B2C Service | Use the B2C Service REST API in PHP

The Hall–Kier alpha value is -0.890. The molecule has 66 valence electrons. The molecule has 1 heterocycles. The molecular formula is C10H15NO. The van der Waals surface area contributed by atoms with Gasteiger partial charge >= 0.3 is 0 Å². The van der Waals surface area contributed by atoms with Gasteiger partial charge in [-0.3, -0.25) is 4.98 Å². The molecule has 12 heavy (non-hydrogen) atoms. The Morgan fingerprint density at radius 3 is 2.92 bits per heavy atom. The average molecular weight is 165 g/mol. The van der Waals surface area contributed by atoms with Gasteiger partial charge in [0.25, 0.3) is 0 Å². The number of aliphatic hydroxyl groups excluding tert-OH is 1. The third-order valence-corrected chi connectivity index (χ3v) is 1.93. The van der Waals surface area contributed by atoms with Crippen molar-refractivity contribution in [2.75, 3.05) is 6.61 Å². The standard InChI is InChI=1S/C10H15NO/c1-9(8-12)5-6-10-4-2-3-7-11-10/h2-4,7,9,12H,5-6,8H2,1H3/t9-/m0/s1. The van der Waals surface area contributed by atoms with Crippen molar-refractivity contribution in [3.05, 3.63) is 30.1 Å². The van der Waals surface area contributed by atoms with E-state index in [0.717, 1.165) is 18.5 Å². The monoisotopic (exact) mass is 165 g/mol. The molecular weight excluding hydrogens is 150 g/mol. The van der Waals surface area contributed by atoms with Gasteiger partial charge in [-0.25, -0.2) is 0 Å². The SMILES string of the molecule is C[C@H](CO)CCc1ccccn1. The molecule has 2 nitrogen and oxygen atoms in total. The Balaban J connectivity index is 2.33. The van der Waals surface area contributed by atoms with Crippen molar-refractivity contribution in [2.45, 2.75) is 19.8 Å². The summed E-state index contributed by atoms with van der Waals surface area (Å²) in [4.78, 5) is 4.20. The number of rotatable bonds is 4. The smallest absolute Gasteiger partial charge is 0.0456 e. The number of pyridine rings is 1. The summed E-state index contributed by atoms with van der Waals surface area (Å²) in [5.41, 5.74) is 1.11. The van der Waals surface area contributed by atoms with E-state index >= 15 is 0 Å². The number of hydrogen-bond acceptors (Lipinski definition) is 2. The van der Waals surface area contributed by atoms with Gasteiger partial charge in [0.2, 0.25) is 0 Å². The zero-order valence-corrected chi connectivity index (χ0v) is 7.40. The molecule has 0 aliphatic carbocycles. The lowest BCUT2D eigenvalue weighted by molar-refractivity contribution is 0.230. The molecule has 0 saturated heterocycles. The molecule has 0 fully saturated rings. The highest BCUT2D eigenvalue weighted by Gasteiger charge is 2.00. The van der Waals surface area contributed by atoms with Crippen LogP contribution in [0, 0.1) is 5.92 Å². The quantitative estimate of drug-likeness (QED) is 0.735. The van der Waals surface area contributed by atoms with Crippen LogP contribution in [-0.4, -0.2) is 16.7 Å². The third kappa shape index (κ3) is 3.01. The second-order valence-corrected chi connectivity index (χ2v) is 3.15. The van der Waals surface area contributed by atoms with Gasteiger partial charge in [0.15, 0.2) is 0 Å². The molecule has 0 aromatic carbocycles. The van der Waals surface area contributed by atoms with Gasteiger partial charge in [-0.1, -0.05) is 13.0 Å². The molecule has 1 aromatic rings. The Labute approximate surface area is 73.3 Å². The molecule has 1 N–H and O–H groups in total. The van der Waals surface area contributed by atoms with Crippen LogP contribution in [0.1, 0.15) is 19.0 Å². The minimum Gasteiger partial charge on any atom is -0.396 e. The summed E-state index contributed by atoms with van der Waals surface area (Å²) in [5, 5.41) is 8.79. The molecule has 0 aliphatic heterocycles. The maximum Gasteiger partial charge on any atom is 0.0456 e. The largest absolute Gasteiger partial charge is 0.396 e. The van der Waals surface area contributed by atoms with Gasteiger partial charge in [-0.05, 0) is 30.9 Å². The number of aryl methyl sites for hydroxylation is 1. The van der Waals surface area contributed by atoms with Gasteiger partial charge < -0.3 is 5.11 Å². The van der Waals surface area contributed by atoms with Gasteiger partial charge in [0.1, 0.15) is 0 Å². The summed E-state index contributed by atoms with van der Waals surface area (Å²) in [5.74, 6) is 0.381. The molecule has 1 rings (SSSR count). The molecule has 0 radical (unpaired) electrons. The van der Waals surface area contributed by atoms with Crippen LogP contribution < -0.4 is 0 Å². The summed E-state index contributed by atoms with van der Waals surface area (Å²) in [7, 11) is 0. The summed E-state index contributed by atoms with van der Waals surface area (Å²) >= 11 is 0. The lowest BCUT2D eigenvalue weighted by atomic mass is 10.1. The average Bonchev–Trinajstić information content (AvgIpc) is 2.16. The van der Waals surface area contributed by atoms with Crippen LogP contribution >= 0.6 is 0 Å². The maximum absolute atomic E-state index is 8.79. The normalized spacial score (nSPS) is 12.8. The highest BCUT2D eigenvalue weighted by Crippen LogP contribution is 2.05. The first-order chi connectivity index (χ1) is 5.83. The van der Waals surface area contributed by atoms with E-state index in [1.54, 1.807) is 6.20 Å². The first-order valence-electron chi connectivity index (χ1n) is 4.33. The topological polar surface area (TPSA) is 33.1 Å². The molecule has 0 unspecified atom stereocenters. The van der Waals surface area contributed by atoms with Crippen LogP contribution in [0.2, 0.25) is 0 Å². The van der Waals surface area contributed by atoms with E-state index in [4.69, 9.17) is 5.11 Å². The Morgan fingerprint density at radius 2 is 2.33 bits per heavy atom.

[music] Hello, my name’s Nancy. In this tutorial I’ll show you an example of using the REST API in PHP code to access Oracle Service Cloud from a webpage. Here I have a little demo application: a form on a page which is hosted here on my local machine but of course it could be hosted on any server anywhere. You can see that what I’m doing here is having the user enter the first and last name of a contact and then returning the ID for that contact. You could then use the ID to retrieve other data about the contact or to delete it, for example. We’re going to look the code behind this and let me remind you that this is just a demo. It’s deliberately simplified so there are elements missing and the approach to security is pretty casual. In other words, this is not code that you should copy and use in production. With that said let me show you that first here I have HTML to create the form and two text input boxes named “fname” and “lname”. And then we get into PHP. I’ll get the values of the first and last name from the form and use them to create this URL that uses a query to locate the contact by first and last name. There’s a little possible “gotcha” here that I want to point out. See these ‘%20’s here? Those are symbols for a space. Spaces are required around the logical operator “AND” if you use it in a query in the REST API but spaces aren’t allowed in an HTTP URL so I’m using this percent encoding where percent 20 represents a space to get around that. Now I’ll load the CURL library which is one way to send http requests in PHP. I’ll do a little setup here like telling CURL to return the response as a string without the response header and then here I’ll set up the appropriate HTTP Verb which is “GET” because I’m just fetching data. This next line sidesteps some of the normal security and remember I’m taking some shortcuts here because this is just a demo application. And then here is where I make the call to the server. And the return value will be put here into a variable named “response”. I’ll catch any errors in the call like network errors for example, and then I’ll also print any CURL error that pops up, like being unable to resolve the server, before I close the CURL connection. The response from a REST API call The response from a REST API call is encoded in JSON so I’m using the “json_decode” function to parse it out and store it in a variable named “info”. Now I’ll check to see if the response included an HTML status, which it will if there was an error, so I’ll print out what that was. Here I’m just printing out the entire response so I can see it. And then finally here I’ll use that info object to get the data I want, which is the ID in the first item, and in this case the only item, that’s in the returned response, which is an array of items. Now back to the browser and let’s run this. Here’s a first and last name and when I click “Get” you can see the full response here Here’s a first and last name and when I click “Get” you can see the full response here and then the parsed out ID here. This is just to show you that you could extract any piece of data you want from the response. Thanks for watching. [music]

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